“Started with the crack, then back to dope. He lost the strength to say no to temptations. And now, because of this weakness, he is being eaten by this disease. For years while this went on, I sacrificed my own goals and priorities to try and salvage his. In truth, I should have left right away. I didn’t fully comprehend, back then, that the only person who can chart your course is you. No individual can save another, certainly not anyone who doesn’t want to be saved.

~ Xochitl Gonzalez, Olga Dies Dreaming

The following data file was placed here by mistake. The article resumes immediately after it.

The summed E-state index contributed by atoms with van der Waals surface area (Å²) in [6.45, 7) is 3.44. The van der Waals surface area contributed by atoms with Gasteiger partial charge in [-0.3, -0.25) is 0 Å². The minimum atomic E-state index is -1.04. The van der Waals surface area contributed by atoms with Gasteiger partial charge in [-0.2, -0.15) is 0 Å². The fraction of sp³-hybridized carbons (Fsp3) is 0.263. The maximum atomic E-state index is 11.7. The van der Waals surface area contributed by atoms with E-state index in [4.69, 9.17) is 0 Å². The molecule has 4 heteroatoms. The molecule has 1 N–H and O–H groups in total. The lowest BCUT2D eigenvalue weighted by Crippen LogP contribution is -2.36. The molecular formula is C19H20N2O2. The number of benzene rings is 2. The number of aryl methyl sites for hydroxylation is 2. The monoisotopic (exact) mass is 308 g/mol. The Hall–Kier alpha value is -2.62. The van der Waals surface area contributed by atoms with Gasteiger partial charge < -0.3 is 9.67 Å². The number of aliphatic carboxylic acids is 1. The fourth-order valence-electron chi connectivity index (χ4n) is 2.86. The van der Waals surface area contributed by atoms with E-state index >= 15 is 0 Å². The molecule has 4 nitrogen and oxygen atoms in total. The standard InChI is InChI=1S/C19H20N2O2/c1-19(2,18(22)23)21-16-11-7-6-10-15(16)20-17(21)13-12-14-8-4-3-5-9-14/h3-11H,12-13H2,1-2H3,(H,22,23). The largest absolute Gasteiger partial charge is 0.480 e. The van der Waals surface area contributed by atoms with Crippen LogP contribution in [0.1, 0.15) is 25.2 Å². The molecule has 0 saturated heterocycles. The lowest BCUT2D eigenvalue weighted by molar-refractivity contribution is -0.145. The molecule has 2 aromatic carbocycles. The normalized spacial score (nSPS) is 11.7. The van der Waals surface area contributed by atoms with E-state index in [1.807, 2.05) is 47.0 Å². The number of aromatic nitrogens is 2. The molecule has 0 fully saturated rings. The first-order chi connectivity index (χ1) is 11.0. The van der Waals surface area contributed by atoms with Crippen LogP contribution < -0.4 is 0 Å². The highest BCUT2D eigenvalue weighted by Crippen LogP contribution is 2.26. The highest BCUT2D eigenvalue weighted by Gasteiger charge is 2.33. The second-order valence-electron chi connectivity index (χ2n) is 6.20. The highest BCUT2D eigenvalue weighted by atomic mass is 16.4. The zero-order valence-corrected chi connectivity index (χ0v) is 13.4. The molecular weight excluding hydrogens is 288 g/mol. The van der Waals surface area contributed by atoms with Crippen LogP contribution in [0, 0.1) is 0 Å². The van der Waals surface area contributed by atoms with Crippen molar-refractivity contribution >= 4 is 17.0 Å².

Politics was a game of images and public perception, where even shreds of a public scandal were enough to end political ambitions. This balancing act reaches its climax where questions of integrity begin to surface. In all of their struggles, we see how they were adversely impacted by their mother’s abandonment. Beyond the personal impasses that both Prieto and Olga found themselves in, Olga Dies Dreaming grappled with a vast spectrum of subjects and themes. The novel was multilayered and extensively dealt with identity and the exploration of sexuality, particularly homosexuality. The novel also underlined substance abuse, sexual abuse, rape, and sexually transmitted diseases, such as AIDS. It was, in a way, the novel’s subtle message for the practice of safe sex. The novel also touched base on mental health. In conjunction with the novel exploring the quintessence of the American Dream, the novel also tackled the immigrant experience.